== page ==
When Mount St. Helens erupted in 1980, every living thing in the blast zone was buried beneath 300 feet of avalanche debris, covered with steaming mud and, finally, topped with a superheated layer of frothy rock from deep within the earth. It seemed as though Mount St. Helens might remain a wasteland forever. When biologist Charlie Crisafulli first flew over the disaster zone, finding no sign of life, little did he realize that his own life would be forever changed. Crisafulli has remained at the site for 27 years, documenting the dramatic return of plant and animal life to the barren landscape and pioneering a new understanding of the interaction between geologic forces and the life surrounding the mountain. NOVA brings viewers on a journey of a landscape brought back from the dead.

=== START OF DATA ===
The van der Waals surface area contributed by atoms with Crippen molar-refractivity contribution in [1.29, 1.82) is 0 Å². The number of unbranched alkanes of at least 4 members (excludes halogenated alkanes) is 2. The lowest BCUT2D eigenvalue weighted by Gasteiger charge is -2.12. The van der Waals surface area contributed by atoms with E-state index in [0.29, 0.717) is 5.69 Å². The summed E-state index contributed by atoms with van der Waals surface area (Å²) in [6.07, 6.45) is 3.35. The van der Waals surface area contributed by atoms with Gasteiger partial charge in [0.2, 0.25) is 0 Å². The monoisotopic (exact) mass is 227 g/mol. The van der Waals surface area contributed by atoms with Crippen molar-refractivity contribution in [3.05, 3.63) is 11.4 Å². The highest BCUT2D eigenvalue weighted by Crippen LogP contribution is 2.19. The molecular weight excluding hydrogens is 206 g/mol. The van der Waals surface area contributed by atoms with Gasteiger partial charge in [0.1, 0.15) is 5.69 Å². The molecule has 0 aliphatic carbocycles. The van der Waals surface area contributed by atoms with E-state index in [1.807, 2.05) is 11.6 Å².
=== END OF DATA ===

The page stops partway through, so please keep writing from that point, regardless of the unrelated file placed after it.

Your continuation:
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In connection with The Story of the Jews, WNET Education is launching an essay contest for high school aged students to examine how stories shape our identities.
Meet some extraordinary women in Vermont.A new PBS site for America's booming 50+ population as they plan for a new life stage.
Tons of videos and games for children from PBS!